For anyone who takes a spin at roulette, buys a lottery ticket, or engages in other wagering activities, it’s important to be familiar with the applicable tax rules. Otherwise, you could be putting yourself at risk for interest or penalties — or missing out on tax-saving opportunities.
You must report 100% of your wagering winnings as taxable income. The value of extraordinary complimentary items (“comps”), such as autos and jewelry, provided by gambling establishments must also be included in taxable income because comps are considered gambling winnings. The IRS has reserved its opinion on whether you can exclude “normal comps,” such as food, drink, lodging, and entertainment, from taxable income. Winnings are subject to your regular federal income tax rate, which may be as high as 39.6%.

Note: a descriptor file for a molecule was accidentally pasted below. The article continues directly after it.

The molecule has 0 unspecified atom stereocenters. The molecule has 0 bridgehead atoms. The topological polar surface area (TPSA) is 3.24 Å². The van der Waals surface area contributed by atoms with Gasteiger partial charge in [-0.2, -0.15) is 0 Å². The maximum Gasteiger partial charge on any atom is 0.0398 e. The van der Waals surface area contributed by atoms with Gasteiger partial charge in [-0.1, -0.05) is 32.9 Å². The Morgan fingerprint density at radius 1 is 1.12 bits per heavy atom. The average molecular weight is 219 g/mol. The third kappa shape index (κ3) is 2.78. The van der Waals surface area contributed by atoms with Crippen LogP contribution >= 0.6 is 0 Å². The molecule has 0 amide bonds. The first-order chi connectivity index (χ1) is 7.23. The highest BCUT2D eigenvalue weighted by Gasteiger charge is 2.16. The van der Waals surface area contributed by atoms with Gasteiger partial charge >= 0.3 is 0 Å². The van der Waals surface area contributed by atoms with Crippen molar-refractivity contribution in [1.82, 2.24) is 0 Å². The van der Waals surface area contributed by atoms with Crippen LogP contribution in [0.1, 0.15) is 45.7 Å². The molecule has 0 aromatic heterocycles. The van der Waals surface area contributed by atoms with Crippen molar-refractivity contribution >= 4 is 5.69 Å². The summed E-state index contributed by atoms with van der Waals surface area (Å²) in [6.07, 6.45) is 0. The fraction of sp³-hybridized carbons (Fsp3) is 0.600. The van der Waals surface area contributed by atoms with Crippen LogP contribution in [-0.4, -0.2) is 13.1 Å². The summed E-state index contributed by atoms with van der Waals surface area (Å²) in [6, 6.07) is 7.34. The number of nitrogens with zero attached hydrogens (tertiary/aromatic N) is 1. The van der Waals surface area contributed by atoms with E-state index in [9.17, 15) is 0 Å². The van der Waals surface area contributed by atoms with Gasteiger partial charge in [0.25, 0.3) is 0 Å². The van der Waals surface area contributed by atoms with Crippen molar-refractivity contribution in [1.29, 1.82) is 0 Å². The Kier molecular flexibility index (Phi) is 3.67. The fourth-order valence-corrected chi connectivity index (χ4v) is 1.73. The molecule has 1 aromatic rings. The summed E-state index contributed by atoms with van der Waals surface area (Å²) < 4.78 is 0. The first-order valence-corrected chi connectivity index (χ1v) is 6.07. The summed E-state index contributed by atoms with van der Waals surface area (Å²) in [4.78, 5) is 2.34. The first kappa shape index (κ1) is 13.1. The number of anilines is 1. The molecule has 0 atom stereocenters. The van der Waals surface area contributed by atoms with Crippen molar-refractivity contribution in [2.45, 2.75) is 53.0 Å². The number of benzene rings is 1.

Gambling establishments may be required to report your winnings to you on IRS Form W-2G (“Certain Gambling Winnings”). In some cases, they may withhold federal income tax. You should be aware that anytime a Form W-2G is issued, the IRS gets a copy. So, if you’ve received such a form, keep in mind that the IRS will expect to see the winnings on your tax return.